Biden is in good company with his grand gesture to K-12 education.
U.S. Secretary of Education Betsy DeVos today announced the launch of the first new higher education experimental site during her tenure and is inviting new participants to join another experiment already underway.
The new Federal Work-Study (FWS) Experiment will provide institutions with increased flexibilities that will enable students to earn work-study benefits while participating in apprenticeships, internships and work-based learning programs, as well as earn work-study wages while completing required clinical rotations, externships and student teaching.
“For decades, the Federal Work-Study program has allowed students to support themselves while earning a college degree, but for too long, the majority of the work options students have had access to have been irrelevant to their chosen field of study,” said Secretary DeVos. “That will change with this experimental site. We want all students to have access to relevant earn-and-learn experiences that will prepare them for future employment.”
SEN. ELIZABETH WARREN, the Massachusetts Democrat running for president, pledged that if elected, she would tap a public school teacher to be her secretary of education.
“In my administration, the Secretary of Education will be a former public school teacher who is committed to public education,” Warren, herself a former special education teacher, wrote in a campaign email blasted to supporters Monday.
“Let’s get a person with real teaching experience,” she wrote, taking direct aim at current Secretary of Education Betsy DeVos. “A person who understands how low pay, tattered textbooks, and crumbling classrooms hurt students and educators. A person who understands the crushing burden of student debt on students and young professionals and who is committed to actually doing something about it.”
FLORIDA GOV. RON DeSantis, a Republican, signed into law Wednesday a measure that will allow teachers to carry a firearm in school.
The contentious move comes one day after a shooting at STEM School Highlands Ranch in Douglas County, Colorado, where one student died and eight others were injured. According to Education Week’s school shooting tracker, it was the 12th school shooting this year that resulted in a death or injury.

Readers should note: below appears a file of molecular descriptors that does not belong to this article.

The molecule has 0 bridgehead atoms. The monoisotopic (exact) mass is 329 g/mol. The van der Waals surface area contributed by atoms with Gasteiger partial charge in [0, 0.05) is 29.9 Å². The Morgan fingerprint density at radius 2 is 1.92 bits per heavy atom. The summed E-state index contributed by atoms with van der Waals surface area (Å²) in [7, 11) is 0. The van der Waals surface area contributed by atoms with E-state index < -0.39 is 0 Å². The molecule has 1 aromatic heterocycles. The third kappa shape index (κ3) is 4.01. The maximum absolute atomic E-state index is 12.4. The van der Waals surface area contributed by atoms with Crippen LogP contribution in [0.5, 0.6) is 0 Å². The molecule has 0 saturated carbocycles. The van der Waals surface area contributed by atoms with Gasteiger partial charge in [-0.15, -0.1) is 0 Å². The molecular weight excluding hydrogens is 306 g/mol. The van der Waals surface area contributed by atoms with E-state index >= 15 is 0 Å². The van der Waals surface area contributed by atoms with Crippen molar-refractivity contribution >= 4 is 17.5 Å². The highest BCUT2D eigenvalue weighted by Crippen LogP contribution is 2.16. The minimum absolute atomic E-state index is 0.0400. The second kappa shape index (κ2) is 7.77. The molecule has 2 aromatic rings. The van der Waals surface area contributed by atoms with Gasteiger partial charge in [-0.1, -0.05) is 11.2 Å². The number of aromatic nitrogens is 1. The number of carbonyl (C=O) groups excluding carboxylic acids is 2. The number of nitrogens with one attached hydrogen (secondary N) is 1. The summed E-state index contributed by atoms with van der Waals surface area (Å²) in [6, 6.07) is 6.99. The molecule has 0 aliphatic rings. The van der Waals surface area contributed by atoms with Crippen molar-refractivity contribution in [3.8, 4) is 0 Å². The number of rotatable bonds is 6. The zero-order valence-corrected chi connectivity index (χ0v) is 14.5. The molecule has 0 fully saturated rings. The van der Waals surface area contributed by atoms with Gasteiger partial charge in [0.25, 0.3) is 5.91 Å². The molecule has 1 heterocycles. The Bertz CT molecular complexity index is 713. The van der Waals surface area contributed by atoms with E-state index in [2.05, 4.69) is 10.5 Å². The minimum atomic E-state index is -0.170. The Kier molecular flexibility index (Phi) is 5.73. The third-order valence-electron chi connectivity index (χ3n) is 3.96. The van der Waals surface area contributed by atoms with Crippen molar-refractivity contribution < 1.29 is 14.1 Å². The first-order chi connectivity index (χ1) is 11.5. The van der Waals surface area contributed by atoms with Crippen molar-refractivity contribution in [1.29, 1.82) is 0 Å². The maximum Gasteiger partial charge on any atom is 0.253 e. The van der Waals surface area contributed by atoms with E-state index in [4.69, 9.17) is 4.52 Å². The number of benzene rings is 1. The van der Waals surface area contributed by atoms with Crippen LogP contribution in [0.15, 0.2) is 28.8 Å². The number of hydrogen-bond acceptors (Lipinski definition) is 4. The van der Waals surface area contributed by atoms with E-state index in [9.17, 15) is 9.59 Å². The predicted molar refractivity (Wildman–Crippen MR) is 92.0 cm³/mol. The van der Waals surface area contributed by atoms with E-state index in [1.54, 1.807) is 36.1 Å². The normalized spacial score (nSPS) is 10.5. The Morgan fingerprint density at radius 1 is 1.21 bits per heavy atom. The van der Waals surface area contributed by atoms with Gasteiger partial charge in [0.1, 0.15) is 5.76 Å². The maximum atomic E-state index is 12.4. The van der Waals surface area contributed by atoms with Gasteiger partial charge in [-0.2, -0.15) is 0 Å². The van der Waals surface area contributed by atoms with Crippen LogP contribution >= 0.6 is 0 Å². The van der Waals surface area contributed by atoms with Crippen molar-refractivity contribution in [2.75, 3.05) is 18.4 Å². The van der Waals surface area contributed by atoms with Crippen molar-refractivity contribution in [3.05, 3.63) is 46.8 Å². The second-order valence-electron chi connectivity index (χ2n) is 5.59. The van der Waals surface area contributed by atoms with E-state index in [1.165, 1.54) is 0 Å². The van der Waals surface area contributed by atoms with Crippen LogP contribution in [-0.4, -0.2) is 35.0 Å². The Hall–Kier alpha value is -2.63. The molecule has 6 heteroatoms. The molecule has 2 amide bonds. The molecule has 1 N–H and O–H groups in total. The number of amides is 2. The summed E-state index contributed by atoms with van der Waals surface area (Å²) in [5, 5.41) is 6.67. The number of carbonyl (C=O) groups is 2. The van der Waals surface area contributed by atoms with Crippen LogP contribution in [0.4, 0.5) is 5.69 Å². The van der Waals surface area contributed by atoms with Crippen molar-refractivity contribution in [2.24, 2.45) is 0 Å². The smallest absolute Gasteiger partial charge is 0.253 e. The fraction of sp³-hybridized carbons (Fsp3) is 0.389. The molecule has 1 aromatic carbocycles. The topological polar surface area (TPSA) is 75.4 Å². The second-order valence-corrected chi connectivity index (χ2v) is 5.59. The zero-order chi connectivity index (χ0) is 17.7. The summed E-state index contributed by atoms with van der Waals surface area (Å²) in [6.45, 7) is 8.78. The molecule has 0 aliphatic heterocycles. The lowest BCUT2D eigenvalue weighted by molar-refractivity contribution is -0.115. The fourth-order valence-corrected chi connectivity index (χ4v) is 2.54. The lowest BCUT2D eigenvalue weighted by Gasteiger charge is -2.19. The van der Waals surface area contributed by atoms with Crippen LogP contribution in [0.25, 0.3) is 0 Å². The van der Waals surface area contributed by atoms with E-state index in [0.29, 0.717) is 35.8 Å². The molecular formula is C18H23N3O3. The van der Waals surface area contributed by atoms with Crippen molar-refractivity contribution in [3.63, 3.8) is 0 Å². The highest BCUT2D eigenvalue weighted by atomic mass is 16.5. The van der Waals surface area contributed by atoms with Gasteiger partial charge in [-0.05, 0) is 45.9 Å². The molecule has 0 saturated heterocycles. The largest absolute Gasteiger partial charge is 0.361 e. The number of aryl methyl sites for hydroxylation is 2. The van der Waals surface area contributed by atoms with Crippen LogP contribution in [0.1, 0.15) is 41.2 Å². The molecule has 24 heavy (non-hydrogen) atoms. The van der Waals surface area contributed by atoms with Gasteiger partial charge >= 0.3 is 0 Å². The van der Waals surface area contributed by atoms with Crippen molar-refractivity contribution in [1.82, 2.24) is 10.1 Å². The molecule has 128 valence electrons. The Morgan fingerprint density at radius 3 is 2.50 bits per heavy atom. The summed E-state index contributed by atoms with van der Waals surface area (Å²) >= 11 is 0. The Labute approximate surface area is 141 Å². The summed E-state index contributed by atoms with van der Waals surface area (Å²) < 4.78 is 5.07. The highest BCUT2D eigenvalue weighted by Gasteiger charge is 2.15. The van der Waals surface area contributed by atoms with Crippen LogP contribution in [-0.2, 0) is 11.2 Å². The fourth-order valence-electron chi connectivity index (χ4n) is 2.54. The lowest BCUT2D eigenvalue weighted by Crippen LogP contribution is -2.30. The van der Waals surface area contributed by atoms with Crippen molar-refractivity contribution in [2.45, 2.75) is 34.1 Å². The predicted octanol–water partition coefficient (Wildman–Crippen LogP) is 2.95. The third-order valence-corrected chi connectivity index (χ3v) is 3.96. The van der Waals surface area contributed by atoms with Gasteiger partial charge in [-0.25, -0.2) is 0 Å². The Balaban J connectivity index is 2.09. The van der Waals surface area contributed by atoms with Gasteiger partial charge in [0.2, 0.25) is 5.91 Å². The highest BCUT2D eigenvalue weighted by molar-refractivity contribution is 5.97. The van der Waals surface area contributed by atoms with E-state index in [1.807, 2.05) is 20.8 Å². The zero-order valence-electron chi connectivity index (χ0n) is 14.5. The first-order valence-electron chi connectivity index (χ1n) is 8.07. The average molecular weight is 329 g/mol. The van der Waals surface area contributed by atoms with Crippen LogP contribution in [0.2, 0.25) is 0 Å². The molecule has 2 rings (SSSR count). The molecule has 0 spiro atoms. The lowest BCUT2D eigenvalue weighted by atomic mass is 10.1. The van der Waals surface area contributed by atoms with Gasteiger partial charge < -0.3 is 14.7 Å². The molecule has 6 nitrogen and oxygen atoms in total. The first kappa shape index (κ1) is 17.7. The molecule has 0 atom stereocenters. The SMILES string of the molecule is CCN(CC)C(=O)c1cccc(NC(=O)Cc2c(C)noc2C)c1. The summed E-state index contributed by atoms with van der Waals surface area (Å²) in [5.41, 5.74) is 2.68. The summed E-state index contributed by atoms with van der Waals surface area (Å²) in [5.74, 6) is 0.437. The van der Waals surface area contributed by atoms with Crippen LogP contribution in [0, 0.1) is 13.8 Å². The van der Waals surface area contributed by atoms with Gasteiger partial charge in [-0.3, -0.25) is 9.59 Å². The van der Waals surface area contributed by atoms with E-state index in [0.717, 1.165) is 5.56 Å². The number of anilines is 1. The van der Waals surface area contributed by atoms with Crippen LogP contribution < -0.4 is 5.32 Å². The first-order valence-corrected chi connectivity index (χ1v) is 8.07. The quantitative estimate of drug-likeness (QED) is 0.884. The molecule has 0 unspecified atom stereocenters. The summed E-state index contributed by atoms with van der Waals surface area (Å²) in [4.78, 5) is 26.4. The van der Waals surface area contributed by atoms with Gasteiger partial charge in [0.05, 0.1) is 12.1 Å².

As it stands, Florida law already requires schools to have at least one armed person on site, which is often a school law enforcement officer. The measure signed by DeSantis expands the eligibility of a so-called guardian program put in place a month after the mass shooting at Marjory Stoneman Douglas High School in Parkland, where 17 students and staff were killed.
AS EDUCATION POLICY experts and politicians continue to clash over whether Obama-era discipline guidance meant to stem the school-to-prison pipeline creates better environments for students of color or makes classrooms more disruptive, one Republican congressman has an idea: school district leaders should go undercover into their schools to see for themselves.
Rep. Phil Roe, a Republican from Tennessee, pitched the idea Tuesday during a hearing at the House Education and Labor Committee, which was supposed to focus on school segregation 65 years after the landmark Supreme Court ruling Brown v Board of Education.
But the issue of the previous administration’s discipline guidance – and Secretary of Education Betsy DeVos’ recent and contentious decision to rescind it – took center stage for most of the hearing. The guidance, which prodded schools to use methods of discipline other than suspensions to keep more kids in the classroom, has become a clarion call for civil rights advocates who see it as essential to address the disproportionate rate at which black students are disciplined. But others see the guidance as a federal overreach that pressures teachers and principals not to report disruptive students to the detriment of others.